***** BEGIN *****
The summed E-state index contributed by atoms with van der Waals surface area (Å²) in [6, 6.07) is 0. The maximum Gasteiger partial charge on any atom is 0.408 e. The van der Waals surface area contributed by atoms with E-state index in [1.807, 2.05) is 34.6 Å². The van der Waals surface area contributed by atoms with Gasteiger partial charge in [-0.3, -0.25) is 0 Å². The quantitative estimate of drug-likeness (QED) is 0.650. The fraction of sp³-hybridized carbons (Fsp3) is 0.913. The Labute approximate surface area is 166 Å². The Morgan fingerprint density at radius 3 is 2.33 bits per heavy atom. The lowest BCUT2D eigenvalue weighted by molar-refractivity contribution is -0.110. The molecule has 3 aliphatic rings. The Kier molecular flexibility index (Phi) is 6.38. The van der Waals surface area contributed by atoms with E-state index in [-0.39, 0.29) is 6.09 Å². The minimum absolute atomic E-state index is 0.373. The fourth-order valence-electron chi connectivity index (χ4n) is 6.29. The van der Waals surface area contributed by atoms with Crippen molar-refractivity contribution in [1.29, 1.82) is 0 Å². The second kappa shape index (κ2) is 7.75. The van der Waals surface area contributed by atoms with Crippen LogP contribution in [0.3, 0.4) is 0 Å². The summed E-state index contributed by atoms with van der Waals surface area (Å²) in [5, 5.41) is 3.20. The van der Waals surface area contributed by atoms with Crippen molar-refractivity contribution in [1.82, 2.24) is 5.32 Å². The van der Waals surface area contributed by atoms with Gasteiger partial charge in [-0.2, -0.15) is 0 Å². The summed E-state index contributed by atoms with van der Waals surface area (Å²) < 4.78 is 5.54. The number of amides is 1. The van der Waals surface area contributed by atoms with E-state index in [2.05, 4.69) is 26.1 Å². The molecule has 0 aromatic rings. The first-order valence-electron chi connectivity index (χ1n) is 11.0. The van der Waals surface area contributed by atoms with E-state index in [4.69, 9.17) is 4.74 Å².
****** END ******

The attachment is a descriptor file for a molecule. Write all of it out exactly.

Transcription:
The summed E-state index contributed by atoms with van der Waals surface area (Å²) in [6, 6.07) is 0. The maximum Gasteiger partial charge on any atom is 0.408 e. The van der Waals surface area contributed by atoms with E-state index in [1.807, 2.05) is 34.6 Å². The van der Waals surface area contributed by atoms with Gasteiger partial charge in [-0.3, -0.25) is 0 Å². The quantitative estimate of drug-likeness (QED) is 0.650. The fraction of sp³-hybridized carbons (Fsp3) is 0.913. The Labute approximate surface area is 166 Å². The Morgan fingerprint density at radius 3 is 2.33 bits per heavy atom. The lowest BCUT2D eigenvalue weighted by molar-refractivity contribution is -0.110. The molecule has 3 aliphatic rings. The Kier molecular flexibility index (Phi) is 6.38. The van der Waals surface area contributed by atoms with E-state index in [-0.39, 0.29) is 6.09 Å². The minimum absolute atomic E-state index is 0.373. The fourth-order valence-electron chi connectivity index (χ4n) is 6.29. The van der Waals surface area contributed by atoms with Crippen molar-refractivity contribution in [1.29, 1.82) is 0 Å². The second kappa shape index (κ2) is 7.75. The van der Waals surface area contributed by atoms with Crippen LogP contribution in [0.3, 0.4) is 0 Å². The summed E-state index contributed by atoms with van der Waals surface area (Å²) in [5, 5.41) is 3.20. The van der Waals surface area contributed by atoms with Crippen molar-refractivity contribution in [1.82, 2.24) is 5.32 Å². The van der Waals surface area contributed by atoms with Gasteiger partial charge in [-0.2, -0.15) is 0 Å². The summed E-state index contributed by atoms with van der Waals surface area (Å²) < 4.78 is 5.54. The number of amides is 1. The van der Waals surface area contributed by atoms with E-state index in [2.05, 4.69) is 26.1 Å². The molecule has 0 aromatic rings. The first-order valence-electron chi connectivity index (χ1n) is 11.0. The van der Waals surface area contributed by atoms with E-state index in [4.69, 9.17) is 4.74 Å².